There is something magical about saying a thing is something that it obviously is not. Children know this instinctively. Calling a shoebox a castle, or a pencil a scepter, can elicit momentary raptures of delight in a child: not primarily for the functional reason that it allows him to immerse himself in an imaginary story, and certainly not because he thinks the shoebox is a castle, or the pencil is a scepter, but chiefly because it’s a thrill to think of something in a different way by calling it by another name.
Later, let’s say in preadolescence, he will discover the addictive pleasures of assigning inapposite words to people and things he wishes to injure or control. He calls his brother a rat, his school an asylum, his math teacher a cow. Not great instances of wit, to be sure, but in calling people and things by the wrong signifiers—by turning them into metaphors—he in some way transforms them.
Which is why metaphors are everywhere. Sometimes they clarify; more often they confuse. Sports commentators speak almost exclusively in metaphors. “Romero needs to step up. . . . After the injury last week, Rodgers is a huge question mark. . . . The Seahawks aren’t yet a dynasty.” I sometimes think the popular but widely hated phrase “it is what it is” was invented simply to provide a bit of relief from all these metaphors.
Some of the fiercest arguments in our politics revolve around metaphors: debt ceilings, glass ceilings, cooling effects, reset buttons, political footballs. Massive and largely deleterious governmental interventions have been carried out under the guise of metaphorical appellations: the War on Poverty, Head Start, No Child Left Behind, and many others. Indeed, it’s almost a safe assumption that any time you hear politicians or bureaucrats using a metaphor to describe what they want to do, they’re up to no good. The 2009 stimulus bill, remember, was supposed to “jump-start the economy.”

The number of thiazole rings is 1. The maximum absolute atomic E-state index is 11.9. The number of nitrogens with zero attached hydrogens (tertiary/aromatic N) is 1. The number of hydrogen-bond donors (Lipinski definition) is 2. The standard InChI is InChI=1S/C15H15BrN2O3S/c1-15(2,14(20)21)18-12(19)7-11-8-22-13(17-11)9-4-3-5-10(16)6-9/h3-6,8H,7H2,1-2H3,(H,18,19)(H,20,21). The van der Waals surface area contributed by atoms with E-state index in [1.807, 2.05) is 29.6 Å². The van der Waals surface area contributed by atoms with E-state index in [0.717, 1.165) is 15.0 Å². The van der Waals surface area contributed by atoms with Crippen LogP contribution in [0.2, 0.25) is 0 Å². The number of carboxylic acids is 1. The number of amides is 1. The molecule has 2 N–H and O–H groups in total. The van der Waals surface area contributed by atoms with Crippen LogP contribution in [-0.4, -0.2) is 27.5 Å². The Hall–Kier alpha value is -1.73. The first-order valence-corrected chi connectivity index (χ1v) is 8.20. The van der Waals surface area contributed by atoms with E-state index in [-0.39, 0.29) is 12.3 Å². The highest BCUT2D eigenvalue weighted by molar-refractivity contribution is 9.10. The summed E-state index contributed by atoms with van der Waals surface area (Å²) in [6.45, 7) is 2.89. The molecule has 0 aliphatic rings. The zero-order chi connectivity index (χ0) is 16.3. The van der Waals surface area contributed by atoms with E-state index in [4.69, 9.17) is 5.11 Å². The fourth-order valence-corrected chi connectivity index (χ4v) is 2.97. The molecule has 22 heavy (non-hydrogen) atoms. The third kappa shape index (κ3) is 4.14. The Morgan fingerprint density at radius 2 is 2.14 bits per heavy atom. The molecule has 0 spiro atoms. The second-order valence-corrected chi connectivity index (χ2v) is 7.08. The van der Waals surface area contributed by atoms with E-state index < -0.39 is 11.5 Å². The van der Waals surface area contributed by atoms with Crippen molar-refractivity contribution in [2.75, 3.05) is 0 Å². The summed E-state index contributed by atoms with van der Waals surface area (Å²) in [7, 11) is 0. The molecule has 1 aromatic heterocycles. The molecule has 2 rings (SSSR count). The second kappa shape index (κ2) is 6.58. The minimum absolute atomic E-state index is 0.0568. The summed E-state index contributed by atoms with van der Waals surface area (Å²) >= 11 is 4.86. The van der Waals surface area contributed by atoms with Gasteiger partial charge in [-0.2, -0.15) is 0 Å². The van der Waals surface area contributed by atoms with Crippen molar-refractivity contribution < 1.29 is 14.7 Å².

Good metaphors force you to think about the things they reference in fresh ways. There aren’t very many good ones, though. They’re mostly concocted for the purpose of coercing you into changing your opinion. They annoy and distract rather than illuminate.
Denis Donoghue takes a far more sanguine view of them. In Metaphor—a loose, at times digressive series of essays on a literary device that’s almost impossible to define with precision—he consistently downplays metaphors’ power to confuse. He includes a chapter on writers who’ve expressed apprehensions about the use of metaphors—Hannah Arendt, for instance, ridiculed the way psychoanalysis depends on the metaphor “peak of the iceberg” to conceptualize consciousness—but Donoghue backs away from any serious criticism of metaphors and the uses to which they’re put. He can only think of one metaphor that effectively deceived: President Clinton’s use of the phrase “move on.”
Donoghue’s tolerant view of metaphor robs this book, to my mind, of some of its power. Why, after all, have poets and novelists struggled to find the right metaphor, treating the device almost as a dangerous thing, if it doesn’t even have the power to mislead?
Donoghue’s definition is a disarmingly simple one: A metaphor is “the transfer of a word from its proper or ordinary position in a sentence or a phrase to a position alien to that or distant from it.” A number of critics have all but equated metaphor and simile—John Middleton Murry thought a metaphor was just a “compressed simile.” Donoghue rightly disagrees. Similes ask only that you observe likenesses; metaphors ask you to imagine.
Metaphors go wrong more easily than similes do: You can always say that two things bear some similarities and sound plausible; saying one thing is the other thing while still sounding plausible is far trickier. Yet a well-placed metaphor can grab your attention far more effectively than even the most powerful simile.
“In a simile,” writes Donoghue, “the things compared are not altered by the comparison,” whereas metaphors somehow change the things they reference. Drawing on I. A. Richards’s terms “tenor” (the thing or action needing explication) and “vehicle” (the thing or action whose qualities are borrowed), Donoghue suggests that “the minimal requirement in a metaphor is that the tenor is changed by the vehicle; not replaced by it or superseded but changed in quality or character by the new company it is made to keep.”